Win the blue ribbon every time! Master Gardener Jodi Torpey offers all the information you need to grow champion vegetables: beans, beets, cabbages, cucumbers, eggplants, onions, peppers, pumpkins, squash, and tomatoes. She covers everything from choosing the right varieties and scheduling planting dates to harvesting, preparing, and transporting your produce. She also walks you through every aspect of competitive showing, with useful tips for thinking like a judge. This book will delight you with lively photos of mammoth pumpkins, truly gigantic onions, perfectly pear-shaped eggplants, and the farmers and gardeners who grow them. Filled with the excitement of a county fair, it’s a fun read as well as a solid guide to growing the biggest, tastiest, best-looking vegetables for miles around.
Author: Jodi Torpey
All gardeners and farmers should be plant breeders, says author Carol Deppe. Developing new vegetable varieties doesn't require a specialized education, a lot of land, or even a lot of time. It can be done on any scale. It's enjoyable. It's deeply rewarding. You can get useful new varieties much faster than you might suppose. And you can eat your mistakes.
Authoritative and easy-to-understand, Breed Your Own Vegetable Varieties: The Gardener's and Farmer's Guide to Plant Breeding and Seed Saving is the only guide to plant breeding and seed saving for the serious home gardener and the small-scale farmer or commercial grower.
In this one-size-fits-all world of multinational seed companies, plant patents, and biotech monopolies, more and more gardeners and farmers are recognizing that they need to "take back their seeds." They need to save more of their own seed, grow and maintain the best traditional and regional varieties, and develop more of their own unique new varieties. Breed Your Own Vegetable Varieties: The Gardener's and Farmer's Guide to Plant Breeding and Seed Saving shows the way, and offers an exciting introduction to a whole new gardening adventure.
Author: Carol Deppe
This is a practical and engaging guide to transforming an ordinary backyard into a productive farm.
Homesteading is experiencing a revival among both rural and urban residents who want to get back to basics and live closer to the land. With this book, homeowners will obtain both inspiration and instruction for transforming their grassy yard into a lush farm that can produce all the food they need.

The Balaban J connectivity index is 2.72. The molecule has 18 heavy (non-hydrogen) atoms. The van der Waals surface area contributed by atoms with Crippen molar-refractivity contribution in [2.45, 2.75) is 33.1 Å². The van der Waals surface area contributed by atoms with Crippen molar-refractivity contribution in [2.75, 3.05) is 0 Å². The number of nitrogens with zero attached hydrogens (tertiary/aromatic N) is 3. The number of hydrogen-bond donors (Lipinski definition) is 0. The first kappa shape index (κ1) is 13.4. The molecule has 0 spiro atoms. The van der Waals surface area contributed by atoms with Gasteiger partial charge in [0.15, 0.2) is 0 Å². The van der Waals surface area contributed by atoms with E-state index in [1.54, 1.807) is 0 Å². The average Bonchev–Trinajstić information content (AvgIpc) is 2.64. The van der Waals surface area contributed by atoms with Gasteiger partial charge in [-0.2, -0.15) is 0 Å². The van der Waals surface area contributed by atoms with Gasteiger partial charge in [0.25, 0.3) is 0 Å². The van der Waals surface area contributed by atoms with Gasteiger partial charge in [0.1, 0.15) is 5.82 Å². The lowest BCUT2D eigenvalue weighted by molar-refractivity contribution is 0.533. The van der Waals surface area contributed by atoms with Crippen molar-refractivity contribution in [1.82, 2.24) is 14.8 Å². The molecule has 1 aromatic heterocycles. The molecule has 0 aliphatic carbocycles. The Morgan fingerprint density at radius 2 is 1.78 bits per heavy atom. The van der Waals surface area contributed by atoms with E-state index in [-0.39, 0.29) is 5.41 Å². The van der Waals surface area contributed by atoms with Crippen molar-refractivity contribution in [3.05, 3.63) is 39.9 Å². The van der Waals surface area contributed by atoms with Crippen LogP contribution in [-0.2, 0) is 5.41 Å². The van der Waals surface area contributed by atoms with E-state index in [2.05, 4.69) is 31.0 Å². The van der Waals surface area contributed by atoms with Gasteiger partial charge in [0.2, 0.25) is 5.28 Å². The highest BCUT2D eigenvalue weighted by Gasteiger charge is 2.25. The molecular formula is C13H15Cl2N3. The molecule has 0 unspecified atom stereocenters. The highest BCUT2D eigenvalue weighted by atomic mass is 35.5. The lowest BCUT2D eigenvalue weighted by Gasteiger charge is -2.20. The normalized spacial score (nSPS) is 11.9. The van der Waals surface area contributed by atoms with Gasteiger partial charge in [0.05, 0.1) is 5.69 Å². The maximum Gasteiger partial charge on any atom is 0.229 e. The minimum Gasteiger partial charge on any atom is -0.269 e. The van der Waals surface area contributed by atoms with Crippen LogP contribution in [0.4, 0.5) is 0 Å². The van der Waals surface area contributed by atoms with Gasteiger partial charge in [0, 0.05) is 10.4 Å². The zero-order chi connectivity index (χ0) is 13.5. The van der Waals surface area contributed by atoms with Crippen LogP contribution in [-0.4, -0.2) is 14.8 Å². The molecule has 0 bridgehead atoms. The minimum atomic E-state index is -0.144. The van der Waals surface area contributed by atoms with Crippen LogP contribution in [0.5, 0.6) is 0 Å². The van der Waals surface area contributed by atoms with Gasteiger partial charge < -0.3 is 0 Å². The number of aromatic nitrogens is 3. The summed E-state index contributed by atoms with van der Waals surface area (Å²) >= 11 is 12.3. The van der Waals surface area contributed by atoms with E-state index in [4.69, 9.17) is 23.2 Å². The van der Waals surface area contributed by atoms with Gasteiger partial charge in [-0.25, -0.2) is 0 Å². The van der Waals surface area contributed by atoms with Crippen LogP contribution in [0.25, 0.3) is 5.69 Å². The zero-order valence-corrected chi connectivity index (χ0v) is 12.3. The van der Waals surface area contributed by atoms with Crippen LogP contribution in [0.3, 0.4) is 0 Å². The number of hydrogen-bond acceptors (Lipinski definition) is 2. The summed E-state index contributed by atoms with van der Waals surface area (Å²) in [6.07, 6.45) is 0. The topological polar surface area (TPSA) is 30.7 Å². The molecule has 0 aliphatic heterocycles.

The author is an experienced woodworker and homesteader who shows how to plan and design a backyard farm. He offers expert advice for making all of the essential hard-working structures that are needed to sustain small-scale agriculture.
Step-by-step instructions are provided for 10 projects including green houses, beehives, rabbit hutches, raised beds, potting sheds, trellises, fences, and more. Readers learn how to create an irrigation system, harvest rainwater, and keep their farms environmentally sound. Each detailed plan is accompanied by the author's clear, instructive drawings.
More than just a manual, the book also offers entertaining and enlightening interviews with both experts and “average Joe” farmers. We learn what motivates them to become backyard farmers, the lessons that they have to share, and maybe even a couple of funny stories along the way.
Author: Chris Gleason
This is your down-to-earth, complete manual for achieving great gardening results with your own rich, organic soil!
How do you recognize healthy soil? How much can your existing soil be improved? What are the best amendments to use for your soil? Let Building Soil answer your questions and be your guide on gardening from the ground up! Fertilizing, tilling, weed management and irrigation all affect the quality of your soil. Using author Elizabeth Murphy's detailed instructions, anyone can become a successful soil-based gardener, whether you want to start a garden from scratch or improve an existing one.
If you want methods that won't break your back, are good for the environment, and create high-yielding and beautiful gardens of all shapes and sizes, this is the book for you! Create classic landscape gardens, grow a high-yielding orchard, nurture naturally beautiful lawns, raise your household veggies, or run a profitable farm. A soil-based approach allows you to see not just the plants, but the living system that grows them. Soil-building practices promote more ecologically friendly gardening by reducing fertilizer and pesticide use, sequestering greenhouse gases, and increasing overall garden productivity.
Building Soil is a simple book full of practical, up-to-date information about building healthy soils. Simple methods perfect for the home gardener's use put healthy, organic soil within everyone's reach. You don't need a degree in soil management to understand this book; you only need a yard or garden and the desire to improve it at the most basic level.